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Ovide Lamontagne: We should regulate abortion clinics to protect women's health

January 16. 2014 1:12AM

Imagine a product that has resulted in serious injury, infection, depression and even death. Imagine that millions of American women bought that product. Now imagine that the product is marketed by people who are unregulated, unmonitored and secretive.

One might expect public hearings, warning labels and government inspectors engaged to protect the women in harm's way. But not if the product is abortion. Despite the scientific data and peer-reviewed medical evidence showing that abortion harms women, the abortion industry in the United States remains largely unregulated, unaccountable and exempt from the same government oversight given to comparable mainstream health care procedures.

Whether they find themselves in a Planned Parenthood clinic or in an independent abortion clinic, women face serious risks behind an abortionist's closed doors, including:

• Short-term risks such as blood loss, blood clots, infections such as pelvic inflammatory disease and cervical lacerations and other injuries to organs.

• Premature births in subsequent pregnancies.

• Placenta previa, which significantly increases in subsequent pregnancies from 30 to 50 percent.

• Mental health risks, such as those documented in a 2011 study published in the British Journal of Psychiatry which revealed that women face an 81 percent increased risk of mental health problems after abortion; the increases for specific mental health issues include 34 percent for anxiety, 37 percent for depression, 110 percent for alcohol abuse, and 155 percent for suicide.

• Breast cancer, where aborting a first pregnancy before 32 weeks eliminates the protective effect of a full-term pregnancy.

Yet despite abortion's risks, in 2013 only five states — Alabama, Missouri, Pennsylvania, Texas and Virginia — regulated abortion clinics like they do mainstream ambulatory surgical centers. Veterinary clinics, tattoo parlors, tanning booths and beauty salons are regulated more heavily than abortion clinics.

Why do abortion providers insist on operating their risky business in the shadows of mainstream health care, fighting common-sense regulations? The simple answer is economics. Abortion providers generate profits when they lower their costs by subjecting women to substandard care.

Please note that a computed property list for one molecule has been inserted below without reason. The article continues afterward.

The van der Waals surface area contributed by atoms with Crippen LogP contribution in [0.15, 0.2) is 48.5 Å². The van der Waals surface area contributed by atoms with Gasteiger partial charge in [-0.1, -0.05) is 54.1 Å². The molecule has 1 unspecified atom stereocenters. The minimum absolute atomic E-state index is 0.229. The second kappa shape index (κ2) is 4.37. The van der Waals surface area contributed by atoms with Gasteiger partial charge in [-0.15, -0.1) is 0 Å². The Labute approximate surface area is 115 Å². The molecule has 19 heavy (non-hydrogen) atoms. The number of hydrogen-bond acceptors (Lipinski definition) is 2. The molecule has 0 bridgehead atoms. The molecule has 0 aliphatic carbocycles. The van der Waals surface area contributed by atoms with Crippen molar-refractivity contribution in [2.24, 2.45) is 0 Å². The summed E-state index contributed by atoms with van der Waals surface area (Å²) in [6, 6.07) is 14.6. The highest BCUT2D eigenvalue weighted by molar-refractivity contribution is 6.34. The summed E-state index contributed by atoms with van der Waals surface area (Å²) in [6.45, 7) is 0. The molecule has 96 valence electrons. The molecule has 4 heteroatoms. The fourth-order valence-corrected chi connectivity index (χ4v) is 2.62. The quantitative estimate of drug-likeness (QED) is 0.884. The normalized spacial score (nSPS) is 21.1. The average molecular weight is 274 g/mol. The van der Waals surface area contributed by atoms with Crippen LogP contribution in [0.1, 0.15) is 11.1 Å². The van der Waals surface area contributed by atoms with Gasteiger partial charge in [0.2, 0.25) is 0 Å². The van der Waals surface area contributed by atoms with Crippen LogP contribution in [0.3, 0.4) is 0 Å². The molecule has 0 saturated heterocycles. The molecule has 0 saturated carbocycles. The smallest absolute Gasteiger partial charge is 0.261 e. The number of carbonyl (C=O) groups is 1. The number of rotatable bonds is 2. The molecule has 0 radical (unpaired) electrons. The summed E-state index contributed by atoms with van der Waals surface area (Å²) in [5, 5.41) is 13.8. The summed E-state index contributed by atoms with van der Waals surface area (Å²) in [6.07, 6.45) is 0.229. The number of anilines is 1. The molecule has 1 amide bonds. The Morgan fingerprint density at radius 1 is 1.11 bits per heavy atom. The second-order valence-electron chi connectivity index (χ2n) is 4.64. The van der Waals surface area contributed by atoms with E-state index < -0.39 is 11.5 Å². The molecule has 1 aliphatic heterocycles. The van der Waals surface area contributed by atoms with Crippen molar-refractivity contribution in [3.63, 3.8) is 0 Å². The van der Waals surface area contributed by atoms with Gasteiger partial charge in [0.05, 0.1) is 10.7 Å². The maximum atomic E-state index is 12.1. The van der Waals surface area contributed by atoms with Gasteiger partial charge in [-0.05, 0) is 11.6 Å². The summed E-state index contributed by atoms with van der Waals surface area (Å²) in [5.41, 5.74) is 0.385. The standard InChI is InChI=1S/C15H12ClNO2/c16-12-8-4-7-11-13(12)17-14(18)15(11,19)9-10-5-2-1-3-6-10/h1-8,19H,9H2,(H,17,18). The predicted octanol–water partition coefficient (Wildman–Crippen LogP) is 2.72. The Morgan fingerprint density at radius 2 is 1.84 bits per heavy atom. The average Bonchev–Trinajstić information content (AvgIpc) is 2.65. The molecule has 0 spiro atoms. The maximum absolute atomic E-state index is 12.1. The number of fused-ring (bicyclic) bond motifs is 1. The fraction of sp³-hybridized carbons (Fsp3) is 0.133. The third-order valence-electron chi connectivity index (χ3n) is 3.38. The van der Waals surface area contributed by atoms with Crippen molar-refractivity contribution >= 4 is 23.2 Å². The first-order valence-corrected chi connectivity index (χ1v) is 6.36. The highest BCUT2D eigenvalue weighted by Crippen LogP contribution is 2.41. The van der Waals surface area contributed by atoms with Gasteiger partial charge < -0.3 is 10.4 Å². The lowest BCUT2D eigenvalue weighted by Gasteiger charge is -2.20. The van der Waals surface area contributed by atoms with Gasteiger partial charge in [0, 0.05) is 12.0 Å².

Philadelphia late-term abortionist Kermit Gosnell, for example, made millions in his legal, unregulated clinic, yet he refused to spend money to sterilize his equipment or meet basic health and safety codes.

Kermit Gosnell is no aberration when it comes to abortion providers. Gosnell's clinic represents what pro-abortion advocates have successfully hidden from the American people: substandard care for women who seek abortion.

Since 2009 alone, more than 80 abortion providers in more than 25 states have faced investigations, criminal charges, civil lawsuits, administrative complaints and/or been cited for violating abortion laws.

Women like Karnamaya Mongar, a refugee camp survivor, and Tonya Reaves, a 24-year-old mother of a one-year-old son, have died from abortions. Karnamaya Mongar bled to death in Kermit Gosnell's unregulated clinic in part because the emergency entrance was locked and chained and the hallways were too narrow to fit a stretcher. Tonya Reaves died after a Planned Parenthood clinic abortion because of excessive bleeding from an incomplete abortion.

To protect women from the proven harms of abortion and to help save the lives of their unborn children, Americans United for Life is launching its "Women's Protection Project," a package of model legislation designed to protect women from the documented harms and risks of abortion.

The model legislation includes AUL's "Abortion Patients' Enhanced Safety Act," which requires abortion providers to meet the same standards as all other ambulatory surgical centers; the "Women's Health Defense Act," to prohibit abortions after five months based on the harms to women's health caused by these late-term abortions and on the pain suffered by her unborn child; and a statutory enforcement module to provide a mechanism for civil authorities and private citizens to enforce abortion-related laws in each state.

The U.S. Supreme Court in Planned Parenthood v. Casey described the essential holding in Roe v. Wade as including "the principle that the State has legitimate interests from the outset of pregnancy in protecting the health of the woman…." AUL's "Women's Protection Project" provides a constitutional, common-sense approach to regulate the abortion industry and hold it accountable in order to protect the health of women and save lives in the process.

Expect the abortion lobby to fight these common-sense limits, claiming it is a matter of life and death. They're right. Women and girls face death, and the risk of infection and illness when subjected to substandard clinics and unlicensed profiteers. The time is now to enact a comprehensive women's protection package in all 50 states so women's health can be better protected and lives can be saved.


Ovide Lamontagne of Manchester is general counsel of Americans United for Life and former candidate for governor of New Hampshire. This column first ran in The Daily Caller.

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